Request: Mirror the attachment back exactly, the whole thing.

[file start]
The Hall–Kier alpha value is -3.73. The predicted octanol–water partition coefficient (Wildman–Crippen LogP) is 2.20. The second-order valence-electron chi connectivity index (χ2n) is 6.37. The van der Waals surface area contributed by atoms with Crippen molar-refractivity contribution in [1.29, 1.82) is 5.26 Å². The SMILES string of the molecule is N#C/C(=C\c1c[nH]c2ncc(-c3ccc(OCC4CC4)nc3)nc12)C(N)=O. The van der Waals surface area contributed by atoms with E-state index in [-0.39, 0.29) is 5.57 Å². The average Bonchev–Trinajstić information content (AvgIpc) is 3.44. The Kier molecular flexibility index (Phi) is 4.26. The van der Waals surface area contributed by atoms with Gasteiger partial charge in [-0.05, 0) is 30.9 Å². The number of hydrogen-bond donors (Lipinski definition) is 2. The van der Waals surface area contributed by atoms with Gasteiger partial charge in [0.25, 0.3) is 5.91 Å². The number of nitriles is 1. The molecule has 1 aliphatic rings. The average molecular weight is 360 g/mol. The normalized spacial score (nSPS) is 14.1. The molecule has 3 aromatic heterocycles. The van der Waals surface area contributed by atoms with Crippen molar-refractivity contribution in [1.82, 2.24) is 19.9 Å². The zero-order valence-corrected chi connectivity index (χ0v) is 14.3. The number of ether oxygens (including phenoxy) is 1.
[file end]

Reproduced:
The Hall–Kier alpha value is -3.73. The predicted octanol–water partition coefficient (Wildman–Crippen LogP) is 2.20. The second-order valence-electron chi connectivity index (χ2n) is 6.37. The van der Waals surface area contributed by atoms with Crippen molar-refractivity contribution in [1.29, 1.82) is 5.26 Å². The SMILES string of the molecule is N#C/C(=C\c1c[nH]c2ncc(-c3ccc(OCC4CC4)nc3)nc12)C(N)=O. The van der Waals surface area contributed by atoms with E-state index in [-0.39, 0.29) is 5.57 Å². The average Bonchev–Trinajstić information content (AvgIpc) is 3.44. The Kier molecular flexibility index (Phi) is 4.26. The van der Waals surface area contributed by atoms with Gasteiger partial charge in [-0.05, 0) is 30.9 Å². The number of hydrogen-bond donors (Lipinski definition) is 2. The van der Waals surface area contributed by atoms with Gasteiger partial charge in [0.25, 0.3) is 5.91 Å². The number of nitriles is 1. The molecule has 1 aliphatic rings. The average molecular weight is 360 g/mol. The normalized spacial score (nSPS) is 14.1. The molecule has 3 aromatic heterocycles. The van der Waals surface area contributed by atoms with Crippen molar-refractivity contribution in [1.82, 2.24) is 19.9 Å². The zero-order valence-corrected chi connectivity index (χ0v) is 14.3. The number of ether oxygens (including phenoxy) is 1.